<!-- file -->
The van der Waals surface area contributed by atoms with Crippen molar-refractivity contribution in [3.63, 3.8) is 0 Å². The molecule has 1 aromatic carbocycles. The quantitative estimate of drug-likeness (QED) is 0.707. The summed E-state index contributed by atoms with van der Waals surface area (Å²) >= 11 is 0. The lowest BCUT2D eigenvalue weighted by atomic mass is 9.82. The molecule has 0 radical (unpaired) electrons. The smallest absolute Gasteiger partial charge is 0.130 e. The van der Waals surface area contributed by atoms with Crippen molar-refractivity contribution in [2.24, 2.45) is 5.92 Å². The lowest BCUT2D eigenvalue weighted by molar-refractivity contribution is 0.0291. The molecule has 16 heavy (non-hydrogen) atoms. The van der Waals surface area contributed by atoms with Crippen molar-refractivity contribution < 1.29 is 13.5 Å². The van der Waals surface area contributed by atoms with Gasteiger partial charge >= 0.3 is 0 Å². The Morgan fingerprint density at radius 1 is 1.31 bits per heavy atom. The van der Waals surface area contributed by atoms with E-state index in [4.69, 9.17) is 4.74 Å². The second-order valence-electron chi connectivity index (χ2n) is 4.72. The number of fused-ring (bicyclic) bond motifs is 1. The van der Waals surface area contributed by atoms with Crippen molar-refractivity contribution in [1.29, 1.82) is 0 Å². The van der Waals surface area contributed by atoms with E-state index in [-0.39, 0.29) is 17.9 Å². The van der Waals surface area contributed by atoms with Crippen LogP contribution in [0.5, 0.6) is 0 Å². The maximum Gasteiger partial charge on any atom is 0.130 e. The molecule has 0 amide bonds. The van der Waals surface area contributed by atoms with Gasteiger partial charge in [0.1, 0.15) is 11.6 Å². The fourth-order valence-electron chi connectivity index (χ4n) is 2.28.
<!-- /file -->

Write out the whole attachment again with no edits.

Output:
The van der Waals surface area contributed by atoms with Crippen molar-refractivity contribution in [3.63, 3.8) is 0 Å². The molecule has 1 aromatic carbocycles. The quantitative estimate of drug-likeness (QED) is 0.707. The summed E-state index contributed by atoms with van der Waals surface area (Å²) >= 11 is 0. The lowest BCUT2D eigenvalue weighted by atomic mass is 9.82. The molecule has 0 radical (unpaired) electrons. The smallest absolute Gasteiger partial charge is 0.130 e. The van der Waals surface area contributed by atoms with Crippen molar-refractivity contribution in [2.24, 2.45) is 5.92 Å². The lowest BCUT2D eigenvalue weighted by molar-refractivity contribution is 0.0291. The molecule has 16 heavy (non-hydrogen) atoms. The van der Waals surface area contributed by atoms with Crippen molar-refractivity contribution < 1.29 is 13.5 Å². The van der Waals surface area contributed by atoms with Gasteiger partial charge >= 0.3 is 0 Å². The Morgan fingerprint density at radius 1 is 1.31 bits per heavy atom. The van der Waals surface area contributed by atoms with E-state index in [4.69, 9.17) is 4.74 Å². The second-order valence-electron chi connectivity index (χ2n) is 4.72. The number of fused-ring (bicyclic) bond motifs is 1. The van der Waals surface area contributed by atoms with Crippen molar-refractivity contribution in [1.29, 1.82) is 0 Å². The van der Waals surface area contributed by atoms with E-state index in [-0.39, 0.29) is 17.9 Å². The van der Waals surface area contributed by atoms with Crippen LogP contribution in [0.5, 0.6) is 0 Å². The maximum Gasteiger partial charge on any atom is 0.130 e. The molecule has 0 amide bonds. The van der Waals surface area contributed by atoms with Gasteiger partial charge in [0.1, 0.15) is 11.6 Å². The fourth-order valence-electron chi connectivity index (χ4n) is 2.28.